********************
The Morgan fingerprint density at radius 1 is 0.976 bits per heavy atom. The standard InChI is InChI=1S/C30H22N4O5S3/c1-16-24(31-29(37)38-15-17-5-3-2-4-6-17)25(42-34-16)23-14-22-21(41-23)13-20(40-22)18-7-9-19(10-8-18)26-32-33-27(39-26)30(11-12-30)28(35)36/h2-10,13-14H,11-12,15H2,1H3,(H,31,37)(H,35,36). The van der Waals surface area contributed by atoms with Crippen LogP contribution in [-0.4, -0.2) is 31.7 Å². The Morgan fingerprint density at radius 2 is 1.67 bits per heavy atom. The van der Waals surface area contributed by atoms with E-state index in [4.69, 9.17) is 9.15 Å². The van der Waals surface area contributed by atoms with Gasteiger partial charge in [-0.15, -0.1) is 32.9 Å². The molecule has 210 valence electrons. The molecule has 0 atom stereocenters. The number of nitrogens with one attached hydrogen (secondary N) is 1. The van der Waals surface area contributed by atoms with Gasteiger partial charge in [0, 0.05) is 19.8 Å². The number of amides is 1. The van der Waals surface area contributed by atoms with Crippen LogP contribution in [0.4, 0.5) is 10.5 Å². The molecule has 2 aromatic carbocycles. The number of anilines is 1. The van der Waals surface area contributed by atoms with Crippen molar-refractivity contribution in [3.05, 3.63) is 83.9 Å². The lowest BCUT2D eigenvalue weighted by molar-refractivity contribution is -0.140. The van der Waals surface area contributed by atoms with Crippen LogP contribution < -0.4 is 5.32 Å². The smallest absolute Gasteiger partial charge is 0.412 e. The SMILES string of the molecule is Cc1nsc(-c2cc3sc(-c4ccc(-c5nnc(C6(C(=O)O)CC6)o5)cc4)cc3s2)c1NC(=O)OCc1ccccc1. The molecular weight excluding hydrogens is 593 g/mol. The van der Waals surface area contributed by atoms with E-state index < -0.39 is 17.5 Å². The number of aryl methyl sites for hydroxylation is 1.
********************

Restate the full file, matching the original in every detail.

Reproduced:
The Morgan fingerprint density at radius 1 is 0.976 bits per heavy atom. The standard InChI is InChI=1S/C30H22N4O5S3/c1-16-24(31-29(37)38-15-17-5-3-2-4-6-17)25(42-34-16)23-14-22-21(41-23)13-20(40-22)18-7-9-19(10-8-18)26-32-33-27(39-26)30(11-12-30)28(35)36/h2-10,13-14H,11-12,15H2,1H3,(H,31,37)(H,35,36). The van der Waals surface area contributed by atoms with Crippen LogP contribution in [-0.4, -0.2) is 31.7 Å². The Morgan fingerprint density at radius 2 is 1.67 bits per heavy atom. The van der Waals surface area contributed by atoms with E-state index in [4.69, 9.17) is 9.15 Å². The van der Waals surface area contributed by atoms with Gasteiger partial charge in [-0.15, -0.1) is 32.9 Å². The molecule has 210 valence electrons. The molecule has 0 atom stereocenters. The number of nitrogens with one attached hydrogen (secondary N) is 1. The van der Waals surface area contributed by atoms with Gasteiger partial charge in [0, 0.05) is 19.8 Å². The number of amides is 1. The van der Waals surface area contributed by atoms with Crippen LogP contribution in [0.4, 0.5) is 10.5 Å². The molecule has 2 aromatic carbocycles. The number of anilines is 1. The van der Waals surface area contributed by atoms with Crippen molar-refractivity contribution in [3.05, 3.63) is 83.9 Å². The lowest BCUT2D eigenvalue weighted by molar-refractivity contribution is -0.140. The van der Waals surface area contributed by atoms with Crippen LogP contribution < -0.4 is 5.32 Å². The smallest absolute Gasteiger partial charge is 0.412 e. The SMILES string of the molecule is Cc1nsc(-c2cc3sc(-c4ccc(-c5nnc(C6(C(=O)O)CC6)o5)cc4)cc3s2)c1NC(=O)OCc1ccccc1. The molecular weight excluding hydrogens is 593 g/mol. The van der Waals surface area contributed by atoms with E-state index < -0.39 is 17.5 Å². The number of aryl methyl sites for hydroxylation is 1.